Totem Talk: Do Enhancement Shaman need fixing?
One of the reasons I got into writing about games that you play online was the writings of a particular dude you’re probably familiar with — Matthew Rossi. So even though his heart and soul belong to Warriors, who are only fifth on the list of classes that I care about strongly, I still follow the stuff he writes religiously. And his most recent column had a line that struck me as particularly interesting when seen through a framework of Enhancement Shaman.
I don’t think Enhancement is broken. Heck, I’ve gone on the record multiple times as saying that I still think it’s the coolest single spec in the game, and there’s a reason why I’ve stuck by it so long. But there is a sort of discontent lying at the heart of Enhancement. Yes, the spec makes up a small percentage at the top end, but Shaman has always lagged behind in class representation. What’s far more telling to me isn’t the fact that the class is still not super popular, but the fact that veteran Enhancement players seem to feel like there’s something wrong with the spec.
The 6.2 Q&A followup even addressed this, noting that totems and individual presses for Enhancement are currently, to put it bluntly, utterly pointless. We’ve got way too many buttons to push without enough impact and not a strong sense of class identity remaining. But as I noted a while back, we’re also a class that has solid DPS and utility all through the game. So the question becomes: is Enhancement just not broken enough to be fixed? Does it need to be fixed? And what would a fix even look like?
Obviously, even the designers think that there’s something not quite right at the heart of Enhancement, that the spec does have some issues. At the same time, there’s also tacit acknowledgement that the spec doesn’t need a complete rework, and there’s good reason for it. As it stands now, Enhancement works. It’s fiddly and it has some real pacing issues, but every part of it functions and there are no procs-that-aren’t or parts of our rotation that just make no logical sense. Our biggest weaknesses are an overabundance of buttons to press on a regular basis and a lack of significant impact from each of them, coupled with a whole lot of reliance on procs and randomness.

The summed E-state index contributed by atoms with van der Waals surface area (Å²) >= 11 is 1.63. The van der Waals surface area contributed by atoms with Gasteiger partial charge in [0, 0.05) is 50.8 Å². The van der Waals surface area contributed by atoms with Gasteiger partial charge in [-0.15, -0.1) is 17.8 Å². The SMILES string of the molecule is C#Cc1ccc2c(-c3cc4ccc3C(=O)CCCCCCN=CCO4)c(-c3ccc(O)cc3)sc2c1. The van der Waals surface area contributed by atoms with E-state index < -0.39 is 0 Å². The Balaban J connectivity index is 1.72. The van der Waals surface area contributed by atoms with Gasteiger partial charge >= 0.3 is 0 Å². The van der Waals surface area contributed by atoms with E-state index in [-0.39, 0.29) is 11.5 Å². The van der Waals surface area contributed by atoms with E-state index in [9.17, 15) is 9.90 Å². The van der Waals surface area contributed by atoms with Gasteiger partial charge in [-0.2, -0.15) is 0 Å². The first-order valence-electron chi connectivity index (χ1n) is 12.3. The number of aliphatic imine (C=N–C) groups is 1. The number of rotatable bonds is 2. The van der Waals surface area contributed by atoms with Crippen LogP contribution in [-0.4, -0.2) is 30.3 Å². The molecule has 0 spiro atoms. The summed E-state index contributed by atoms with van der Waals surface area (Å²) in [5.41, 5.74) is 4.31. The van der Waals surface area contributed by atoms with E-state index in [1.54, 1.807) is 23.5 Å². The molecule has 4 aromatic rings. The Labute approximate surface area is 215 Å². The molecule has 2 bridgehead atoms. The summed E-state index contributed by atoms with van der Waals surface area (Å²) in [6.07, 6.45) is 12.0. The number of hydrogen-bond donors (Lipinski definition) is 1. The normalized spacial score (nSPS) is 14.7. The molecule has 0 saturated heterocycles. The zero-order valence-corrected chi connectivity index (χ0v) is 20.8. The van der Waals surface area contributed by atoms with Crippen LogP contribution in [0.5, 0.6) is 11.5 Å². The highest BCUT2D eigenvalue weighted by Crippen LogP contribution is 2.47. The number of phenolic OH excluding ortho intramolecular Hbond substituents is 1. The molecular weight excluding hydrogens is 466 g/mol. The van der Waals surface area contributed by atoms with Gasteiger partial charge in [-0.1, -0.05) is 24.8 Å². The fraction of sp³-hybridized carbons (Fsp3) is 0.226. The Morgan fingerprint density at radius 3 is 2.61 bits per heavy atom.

From a design standpoint, that’s a really great place to be. It means that the spec could use some work, but the secret heart of World of Warcraft is that every spec could always use work. Even the most powerful spec at a given point in progression will have issues, parts of it that aren’t fun to play, and weirdly janky bits of itemization. I assure you that if you traveled back in time to the heyday of Warlocks, you could find a litany of complaints from Warlock players about the broken parts of their class.
Certainly, Enhancement isn’t broken enough to require major middle-of-expansion reworks and huge upheaval. But I think it still feels a little bit broken for players, and that’s the result of several incremental shifts over time that speak to a few underlying Shaman issues.
Enhancement, as I’ve noted elsewhere, kind of started in one place from a design perspective and went somewhere else. Our various improvements, over the years, have been done with an eye toward improving our overall toolkit and utility. The changes to totems that hit all Shamans, for example, was meant as a way to consolidate buffs and make it easier to be certain that the “right” buffs were available to pretty much every group of sufficient size. But as Watcher himself notes, at this point the functionality and “cool” of totems has eroded to the point that they either need to start feeling cool again or there’s just no point in having them around.